Eking Out an Existence
Gunda’s husband had passed away, and both her son and her daughter had married and started their own families. In Gunda’s culture, a daughter typically moves in with her husband’s family, and a son continues to live with and care for his parents, even after marriage. But Gunda’s son chose, for whatever reason, to live separately from her. Gunda had to face life alone.
To survive, Gunda worked in a soybean warehouse but earned such a meagre income that she could hardly feed herself one meal a day. Her neighbours wondered how she could subsist in such a situation.
For Gunda, surviving wasn’t difficult just because she had lost her partner and breadwinner; it was difficult because she was a widow. Widows in many developing countries face hardships stemming from prejudice and superstition—and those hardships are only heightened for women who didn’t get the chance to receive an education as girls.
“In the face of divorce or widowhood, women must often struggle with serious economic hardship,” explains the World Bank. “A sudden drop in economic support is compounded by a host of legal, social, and economic disadvantages.” 1
Somehow, with the little money Gunda earned at the warehouse, she paid to join a tailoring class and learned to sew. She began saving to buy a sewing machine, but as much as she tried, she couldn’t save enough. Would she ever earn sufficient money to buy a machine and get out of her job in the soybean industry? She had little hope.
An Invitation and a Dream Come True
Then, a few days before Christmas one year, Gunda was invited to attend an event hosted by the local GFA church. Special guests, including local politicians, sat on the stage. The local GFA pastor, Kaius, opened the program in prayer and welcomed the 300 people in attendance.
One of the special guests, a former state politician, shared, “Jesus Christ taught us about showing love by blessing and serving the poor, the sick and the distressed. I have seen the Christian missionaries always in the forefront helping the needy. The followers of Christ first started the educational centres and hospitals and contributed much to society. I thank Pastor Kaius, who is following in the footsteps of Jesus Christ and his teachings. I am glad that I am part of this program today.”
Was it true that God would use His Church to help those in need? Gunda knew Jesus, but did His care extend to providing a practical solution to her poverty?
Then the program organizers began calling people one by one on stage to receive gifts—tricycles for people in need of mobility assistance, saris for impoverished women, a bicycle for a child to ride to school, and so on … When it was Gunda’s turn to approach the stage, she received the gift she had so long wanted: a sewing machine!
Could it be possible? Astonishment and joy surged through Gunda as she grasped the machine she had longed for. She felt as though a dream had come true.
“Now, with the help of this sewing machine, I can earn an extra income to overcome my financial struggles,” she said. “I thank God and the church for this gift, which [will] help me become self-reliant.”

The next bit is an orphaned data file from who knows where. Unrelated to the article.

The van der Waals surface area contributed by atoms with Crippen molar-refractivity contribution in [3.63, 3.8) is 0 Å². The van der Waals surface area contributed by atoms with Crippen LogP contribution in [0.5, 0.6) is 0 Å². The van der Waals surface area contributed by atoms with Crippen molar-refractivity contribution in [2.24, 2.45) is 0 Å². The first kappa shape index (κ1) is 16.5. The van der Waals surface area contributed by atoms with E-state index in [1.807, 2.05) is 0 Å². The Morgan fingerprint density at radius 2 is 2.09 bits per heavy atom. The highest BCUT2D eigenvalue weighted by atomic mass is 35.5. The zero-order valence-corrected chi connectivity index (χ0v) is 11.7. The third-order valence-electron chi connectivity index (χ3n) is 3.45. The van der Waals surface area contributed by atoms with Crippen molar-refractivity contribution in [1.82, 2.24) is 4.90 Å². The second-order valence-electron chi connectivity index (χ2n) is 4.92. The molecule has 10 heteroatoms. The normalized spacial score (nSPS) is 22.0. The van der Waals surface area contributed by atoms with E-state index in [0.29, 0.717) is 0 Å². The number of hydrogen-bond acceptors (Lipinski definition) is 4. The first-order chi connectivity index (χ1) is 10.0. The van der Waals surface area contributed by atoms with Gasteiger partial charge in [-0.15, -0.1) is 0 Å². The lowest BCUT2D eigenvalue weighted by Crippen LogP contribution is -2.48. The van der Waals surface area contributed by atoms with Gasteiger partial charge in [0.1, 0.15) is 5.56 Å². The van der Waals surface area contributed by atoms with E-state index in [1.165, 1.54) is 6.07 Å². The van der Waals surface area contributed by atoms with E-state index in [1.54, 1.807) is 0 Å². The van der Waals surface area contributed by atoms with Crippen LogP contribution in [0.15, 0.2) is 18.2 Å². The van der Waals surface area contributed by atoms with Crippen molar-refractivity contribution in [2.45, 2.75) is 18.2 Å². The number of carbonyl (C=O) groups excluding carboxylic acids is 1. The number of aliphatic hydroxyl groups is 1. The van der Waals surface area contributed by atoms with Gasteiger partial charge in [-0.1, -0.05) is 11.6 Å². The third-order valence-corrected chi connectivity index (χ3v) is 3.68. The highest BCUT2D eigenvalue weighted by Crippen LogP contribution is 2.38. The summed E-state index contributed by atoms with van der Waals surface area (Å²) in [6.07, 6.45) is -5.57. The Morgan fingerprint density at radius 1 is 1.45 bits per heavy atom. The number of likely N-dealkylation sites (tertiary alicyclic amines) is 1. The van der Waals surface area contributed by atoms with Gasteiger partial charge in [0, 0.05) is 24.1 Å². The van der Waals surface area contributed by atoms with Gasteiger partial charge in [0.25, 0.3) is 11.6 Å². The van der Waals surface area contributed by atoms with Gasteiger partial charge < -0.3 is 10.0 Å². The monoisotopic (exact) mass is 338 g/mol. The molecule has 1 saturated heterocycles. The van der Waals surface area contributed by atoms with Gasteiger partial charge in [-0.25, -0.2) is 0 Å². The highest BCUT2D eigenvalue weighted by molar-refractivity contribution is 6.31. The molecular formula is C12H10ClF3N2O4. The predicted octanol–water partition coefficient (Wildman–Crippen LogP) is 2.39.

The gift Gunda received is just one of thousands of income-generating gifts distributed by GFA World through local churches and pastors since 2006. 2 These gifts empower disadvantaged people, including widows, single mothers, people with disabilities and impoverished labourers, to start businesses and break cycles of poverty.
Gunda’s new machine reminded her she had hope—God was with her, and He was helping her.
The words of Deuteronomy 31:6 came to her mind: “Be strong and of good courage, do not fear or be afraid … for the LORD your God, He is the One who goes with you. He will not leave you nor forsake you.”
Breaking Poverty, Showing Christ’s Love
Gunda got to work building a tailoring business. From her own home, she could stitch bags, blouses, petticoats, trousers and shirts. Providing disadvantaged women like Gunda with a realistic means to earn income can alter the course of their lives—and send a positive ripple effect through their community as well.
“Women’s economic empowerment is crucial,” explains Cherotich Kenei, reporting for the nonprofit Fair Planet. “When women are economically empowered, everyone from the family, community, country, and continent feels the positive effect. Moreover, the more economically empowered a woman is, the more she is brave enough to advocate against oppression.” 3
Gradually, as Gunda’s business grew, she began earning enough money to put regular food on the table, pay her medical bills and save some money. She was even able to stop working in the soybean industry.
“Because of this sewing machine, I am able to earn money from my home and lead a safe and secured life without depending on my son or daughter,” Gunda says.
A simple gift, given by God’s people, helped provide Gunda with the stability that had eluded her for so long. It also strengthened her faith, reminding her that God is with her. Now, when she uses her sewing machine, she has a tangible reminder that she is not alone.
So many widows live destitute lives, as Gunda once did, facing barriers to earning income and lacking basic necessities. UN Women estimates that “nearly one in ten widows worldwide lives in extreme poverty.” With approximately 258 million widows in the world today, that means more than 25 million widows likely live in poverty. 4
Income-generating tools given in Christ’s name can set these women’s lives on a new path, offering them and their families financial stability and new opportunities.
You can be part of showing these 25 million women the love of Christ by helping them provide for themselves and their families.